The Clean Water Blog

A carved pumpkin sits in fall leaves.

How to Get Rid of a Dead (Pumpkin!) Body

By: Tiffany Bui, Maryland Intern

As Halloween creeps closer, jack-o-lanterns haunt windows and gourds replace the usual dinner table centerpiece. You have probably already noticed that pumpkins are an autumn aesthetic staple. However, their menacing carved faces are not the scariest things about them. Even though pumpkins die out of style at the end of the season, they scan still haunt the environment and public health from beyond the grave.

Environmental Impact

Although pumpkins can be found in a variety of products—from seasonal frappuccinos to cat food—most of the pumpkins grown in the United States are used for fun fall activities and décor. The US Department of Energy estimated that 1.3 billion of the almost 2 billion pounds of pumpkins that were grown in 2014 were trashed. This is a serious, wasteful problem: pumpkins require a lot of water and energy to grow, yet most of them never get eaten. Further, once pumpkins end up the landfill, their rotting flesh release methane, a significant greenhouse gas that is 25 times stronger than carbon dioxide. Clearly, these landfills are not their ideal gravesites.

Farming pumpkins also has its curses as well. Gourds are prone to diseases and infections; as a result, farmers tend to apply large doses of pesticides and fungicides on their patches, which are harmful to humans and wildlife when they contaminate the environment. Furthermore, farmers use fertilizers, which not only promote pumpkins to expand to frightening sizes, but also cause algal blooms that are toxic to both humans and wildlife when washed into waterways.

Sustainable Pumpkin Acquisition and Use

While it might be too late for Halloween, you can still mindfully choose pumpkins for your Thanksgiving decorations to minimize your environmental impact this fall.

First of all, the entire pumpkin is edible, including the stem, so there is a lot you can do to minimize food waste. Typically, pumpkins sold for decorative uses are bred for size, shape, and carving practicality, not taste. Choosing a variety that has been bred for flavor—such as jack-be-little, Jarrahdale, sugar pie, Hubbard or kabocha—can make eating the whole gourd less intimidating and more delicious. In addition to making classic fall dishes like pumpkin pie or pumpkin soup with the fruit’s flesh, you can toast its seeds to make a potassium and protein-rich snack or salad topping. Before rushing to the grocery store for your ingredients, try finding local and/or organic pumpkin farmers. After all, when more resources are used on growing and transporting a pumpkin, the impact more greatly affects the environment.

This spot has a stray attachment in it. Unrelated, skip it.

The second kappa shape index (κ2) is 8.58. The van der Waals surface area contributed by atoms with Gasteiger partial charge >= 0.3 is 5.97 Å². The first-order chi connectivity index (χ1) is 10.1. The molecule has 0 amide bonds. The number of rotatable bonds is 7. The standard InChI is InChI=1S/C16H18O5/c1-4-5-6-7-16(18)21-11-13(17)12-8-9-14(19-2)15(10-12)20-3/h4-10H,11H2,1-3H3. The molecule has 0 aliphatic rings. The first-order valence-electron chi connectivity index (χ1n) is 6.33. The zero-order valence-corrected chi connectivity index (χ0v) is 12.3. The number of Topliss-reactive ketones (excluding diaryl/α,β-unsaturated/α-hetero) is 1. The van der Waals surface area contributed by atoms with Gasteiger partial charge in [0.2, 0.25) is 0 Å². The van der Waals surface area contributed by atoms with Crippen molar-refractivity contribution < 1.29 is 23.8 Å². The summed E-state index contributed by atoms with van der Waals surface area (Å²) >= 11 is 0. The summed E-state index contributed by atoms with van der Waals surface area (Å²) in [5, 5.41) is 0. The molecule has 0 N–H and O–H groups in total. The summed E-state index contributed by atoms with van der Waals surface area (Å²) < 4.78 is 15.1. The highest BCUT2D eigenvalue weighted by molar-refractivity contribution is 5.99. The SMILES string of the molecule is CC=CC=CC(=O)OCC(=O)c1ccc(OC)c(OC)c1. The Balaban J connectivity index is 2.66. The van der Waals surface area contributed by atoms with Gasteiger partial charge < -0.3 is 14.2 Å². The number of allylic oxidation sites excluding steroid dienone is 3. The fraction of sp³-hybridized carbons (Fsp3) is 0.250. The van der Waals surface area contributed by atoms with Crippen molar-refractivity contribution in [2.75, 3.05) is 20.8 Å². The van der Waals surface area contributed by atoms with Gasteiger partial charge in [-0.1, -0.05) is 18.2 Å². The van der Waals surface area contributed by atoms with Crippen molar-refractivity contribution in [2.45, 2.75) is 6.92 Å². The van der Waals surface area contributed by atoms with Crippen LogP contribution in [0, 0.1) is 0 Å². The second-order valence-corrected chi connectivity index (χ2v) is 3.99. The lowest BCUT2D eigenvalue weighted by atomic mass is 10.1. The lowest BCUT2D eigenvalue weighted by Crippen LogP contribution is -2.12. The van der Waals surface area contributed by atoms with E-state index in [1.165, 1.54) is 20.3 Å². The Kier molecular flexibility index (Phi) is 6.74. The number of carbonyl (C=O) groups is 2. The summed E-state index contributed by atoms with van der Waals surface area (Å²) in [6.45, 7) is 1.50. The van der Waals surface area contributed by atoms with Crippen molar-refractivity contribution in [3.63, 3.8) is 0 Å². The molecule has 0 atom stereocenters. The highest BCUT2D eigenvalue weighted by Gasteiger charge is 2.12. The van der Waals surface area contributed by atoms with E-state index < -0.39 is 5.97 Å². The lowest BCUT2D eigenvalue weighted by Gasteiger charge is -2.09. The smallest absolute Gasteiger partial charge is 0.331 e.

Sustainable Pumpkin Disposal

After Halloween night, carved pumpkins often look more like hideous zombies than festive jack-o-lanterns. Obviously, you cannot eat them once they have started decaying. Luckily, you can get rid of these rotting corpses easily from home. Pumpkins are 90% water, so they can simply be buried in your yard or added to your compost pile to decompose. You can also turn an old pumpkin into a feeder or cut it up and leave it outside for wildlife. Birds, foxes, deer, and other creatures will enjoy eating the fruit’s flesh and seeds. However, do not leave pumpkins out if dangerous animals or pests are common in your area; these creatures, such as bears or rats, will also be attracted to the free snacks.

Living in an apartment in the middle of Baltimore, I understand that sustainable pumpkin disposal at home is not an option for many people in Maryland. Fortunately, there are many locations across the state that offer a sustainable graveyard for our jack-o-lanterns.

Allegany County

  • Tri-State Zoological Park - zoos will often accept pumpkins, call to confirm

Harford County

Anne Arundel County

Cecil County

  • Plumpton Park Zoo - zoos will often accept pumpkins, call to confirm

Howard County

Baltimore City

Charles County

Baltimore County

Montgomery County

Frederick County

  • Catoctin Wildlife Preserve - zoos will often accept pumpkins, call to confirm

  • Mom’s Organic

Prince George's County

  • City pumpkin collection (2019)

  • Mom’s Organic

  • Brown Station Road Public Container Pad and Recycling Area

  • Missouri Avenue Solid Waste Acceptance and Recycling Center

  • Western Branch, the Prince George’s County Compost Facility

Wicomico County

  • Salisbury Zoological Park - zoos will often accept pumpkins, call to confirm